What are some literary devices used in Act V?

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mwestwood | College Teacher | (Level 3) Distinguished Educator

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In Act V, Scene 3 of Macbeth there are also the following:


Macbeth asks the doctor, "Cleanse the stuffed bosom of that perilous stuff/Which weights upon the heart?" (heart represents the soul)


Macbeth says,

"And with some sweet oblivous antitdote..." (repetition of /s/)

"Thou lily-livered boy..." (repetition of /l/)


Macbeth:  "Go prick thy face and over red thy fear"


Macbeth:  "As honor, love, obedience, troops of friends,/I must not look to have; but, in their stead,/Curses not loud byt deep, mouth -honor, breath..."  (repetition of vowel /o/)


Macbeth: "Curses not loud but deep, mouth-honor, breath,/Which the poor heart would fain deny, and dare not." (the heart denies, but only a person can deny)

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mstultz72's profile pic

mstultz72 | High School Teacher | (Level 1) Educator Emeritus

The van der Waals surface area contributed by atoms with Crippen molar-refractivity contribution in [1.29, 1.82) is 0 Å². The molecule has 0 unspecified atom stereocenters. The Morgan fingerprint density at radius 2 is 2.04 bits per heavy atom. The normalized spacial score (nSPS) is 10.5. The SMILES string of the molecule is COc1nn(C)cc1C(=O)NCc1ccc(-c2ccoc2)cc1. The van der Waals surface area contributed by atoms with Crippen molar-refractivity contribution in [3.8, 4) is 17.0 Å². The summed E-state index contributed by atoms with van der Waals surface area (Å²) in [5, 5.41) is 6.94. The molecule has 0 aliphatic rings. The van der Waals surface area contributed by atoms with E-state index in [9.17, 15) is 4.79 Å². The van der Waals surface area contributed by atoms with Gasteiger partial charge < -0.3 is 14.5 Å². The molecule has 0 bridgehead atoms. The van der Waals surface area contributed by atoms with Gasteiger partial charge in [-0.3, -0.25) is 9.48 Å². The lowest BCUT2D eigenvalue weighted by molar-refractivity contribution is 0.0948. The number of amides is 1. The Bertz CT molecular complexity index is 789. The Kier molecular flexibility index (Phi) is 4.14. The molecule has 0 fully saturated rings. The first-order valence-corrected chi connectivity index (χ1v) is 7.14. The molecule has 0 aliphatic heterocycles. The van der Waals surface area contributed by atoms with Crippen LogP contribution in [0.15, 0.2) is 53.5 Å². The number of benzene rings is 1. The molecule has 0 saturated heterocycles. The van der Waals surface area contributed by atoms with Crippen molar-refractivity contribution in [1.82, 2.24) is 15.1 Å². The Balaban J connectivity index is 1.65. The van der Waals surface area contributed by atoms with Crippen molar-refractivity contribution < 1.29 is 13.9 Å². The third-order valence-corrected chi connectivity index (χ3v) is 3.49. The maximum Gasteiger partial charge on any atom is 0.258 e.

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Macbeth Act V, iii contains the following literary devices:

Nature Imagery: "Till Birnam Wood remove to Dunsinane I cannot taint with fear."

Alliteration: "Then fly, false thanes,"

Hell Imagery: "The devil damn thee black, thou cream-faced loon!"

Verbal Irony (understatement): "Geese, villain?"

Metaphor: "Those linen cheeks of thine Are counselors to fear."

Natural Imagery / Metaphor: My way of life Is fall'n into the sear, the yellow leaf,"

Verbal Irony (sarcasm): "Therein the patient Must minister to himself."

Disease Imagery: "The water of my land, find her disease And purge it to a sound and pristine health,"

Situational Irony: "Come, put mine armor on;" and then "Pull't off, I say."

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